At Rally And On Airwaves, Obama Continues Push For Health Proposal
President Obama travelled to Minneapolis today for a rally and also used a new Treasury Department analysis to continue his push for health care reform.
The Associated Press: "Eager to grab the megaphone from his opponents, President Barack Obama carried a reinvigorated pitch to overhaul and expand the nation's health insurance system in a trip Saturday to friendly territory. His address to rally of more than 10,000 at Target Center was part of a weekend campaign by the White House to give the president as much exposure as possible after his prime-time address Wednesday to Congress."
"I have no interest in having a bill get passed that fails. That doesn't work," he told CBS' '60 Minutes' in an interview to air Sunday night. He added: "I intend to be president for a while and once this bill passes, I own it. And if people look and say, You know what? This hasn't reduced my costs. My premiums are still going up 25 percent, insurance companies are still jerking me around.' I'm the one who's going to be held responsible. So I have every incentive to get this right." (Kuhnhenn, 9/12).
The New York Times reports that the Minneapolis rally is "the first of a series of rallies intended to whip up public support for his health care bill. The second is planned for Thursday, at the University of Maryland in College Park.
The White House hopes the rallies will provide a powerful visual - thousands of boisterous Americans cheering in support of health reform - to counter the negative images that emerged during Congressional town meetings over the summer, where critics of Mr. Obama turned out in force. With anti-tax groups who oppose Mr. Obama's policies staging their own rally in Washington on Saturday, the president can ill afford to cede the airwaves to his opponents" (Stolberg, 9/12).
Politico: "President Obama is seizing on a new Treasury Department analysis of data from the University of Michigan that shows many Americans will be without health insurance at periods of their life to make the case for his reform efforts. In his weekly radio and internet address, Obama cites the study to say, 'half of all Americans under 65 will lose their health coverage at some point over the next ten years.'"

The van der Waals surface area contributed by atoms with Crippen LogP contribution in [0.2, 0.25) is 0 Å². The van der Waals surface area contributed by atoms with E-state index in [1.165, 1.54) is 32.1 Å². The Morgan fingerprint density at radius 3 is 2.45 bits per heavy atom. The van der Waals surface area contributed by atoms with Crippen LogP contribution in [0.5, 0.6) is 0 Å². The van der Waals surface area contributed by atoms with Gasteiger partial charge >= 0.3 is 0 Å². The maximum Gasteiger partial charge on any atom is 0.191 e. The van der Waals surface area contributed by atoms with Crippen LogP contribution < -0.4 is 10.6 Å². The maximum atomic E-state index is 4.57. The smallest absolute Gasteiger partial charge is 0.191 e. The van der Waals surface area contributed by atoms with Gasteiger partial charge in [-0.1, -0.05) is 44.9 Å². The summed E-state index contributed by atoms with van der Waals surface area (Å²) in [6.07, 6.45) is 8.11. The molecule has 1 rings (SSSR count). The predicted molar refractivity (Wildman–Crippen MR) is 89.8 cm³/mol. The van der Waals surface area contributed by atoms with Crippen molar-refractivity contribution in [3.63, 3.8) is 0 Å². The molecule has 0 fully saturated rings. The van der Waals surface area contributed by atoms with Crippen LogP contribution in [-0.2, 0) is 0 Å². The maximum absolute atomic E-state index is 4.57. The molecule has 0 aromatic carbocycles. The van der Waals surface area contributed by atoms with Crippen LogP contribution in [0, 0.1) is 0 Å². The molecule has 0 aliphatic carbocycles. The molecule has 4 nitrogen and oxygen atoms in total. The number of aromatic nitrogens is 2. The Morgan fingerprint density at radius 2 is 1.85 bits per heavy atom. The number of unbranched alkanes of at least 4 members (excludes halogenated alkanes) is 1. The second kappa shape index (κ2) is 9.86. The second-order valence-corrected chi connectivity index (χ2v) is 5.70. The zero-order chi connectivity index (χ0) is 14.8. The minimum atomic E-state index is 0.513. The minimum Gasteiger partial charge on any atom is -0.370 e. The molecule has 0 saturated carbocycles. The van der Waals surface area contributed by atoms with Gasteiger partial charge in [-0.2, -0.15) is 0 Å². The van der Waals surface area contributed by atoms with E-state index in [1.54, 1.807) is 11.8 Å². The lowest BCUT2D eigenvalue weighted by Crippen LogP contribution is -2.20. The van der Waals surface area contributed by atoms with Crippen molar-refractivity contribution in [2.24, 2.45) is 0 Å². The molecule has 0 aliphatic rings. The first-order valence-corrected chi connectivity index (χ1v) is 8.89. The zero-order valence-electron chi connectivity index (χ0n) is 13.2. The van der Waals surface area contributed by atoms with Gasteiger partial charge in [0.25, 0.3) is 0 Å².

"'If you're under the age of 21 today, chances are more than half that you'll find yourself uninsured at some point in that time," Obama said. "And more than one-third of Americans will go without coverage for longer than one year.' The study is taken from a sample of some 7,500 American families selected by a panel at the University of Michigan, according to Treasury officials who briefed reporters on the results Friday night" (Martin, 9/12).
Wall Street Journal: "The Treasury report also stated that, from 1997 to 2006, 41% of non-elderly people lacked insurance for at least 6 months. 45% of people earning $50,000 to $100,000 lacked insurance for at least a month during the 10-year period. A Treasury official said in a conference call Friday that the number of those who didn't have insurance during the 10-year period could actually be higher. 'To the extent our numbers are off, we expect that we're understating the periods that people go without health insurance,' the official said" (Yoest, 9/12).
The Hill reports that, in the Republican address, Sen. John Cornyn, R-Texas, talked about the President: "'He's paid lip service to bipartisanship while rejecting the ideas that would build bipartisan support,' the Texas senator said, criticizing the administration for the cost of its proposal. 'As a result, the president has alienated not only independents and divided his own party, but Republicans as well. And, he's ignored the clear wishes of the American people.' Cornyn, along with a host of other GOP lawmakers, will make that case again to viewers on the Sunday talk shows this week. In what is perhaps a preview of what he and his colleagues will say, he ticked off a series of his party's recommendations for health reform, including changes to malpractice laws and revisions to Medicare and Medicaid" (Romm, 9/12).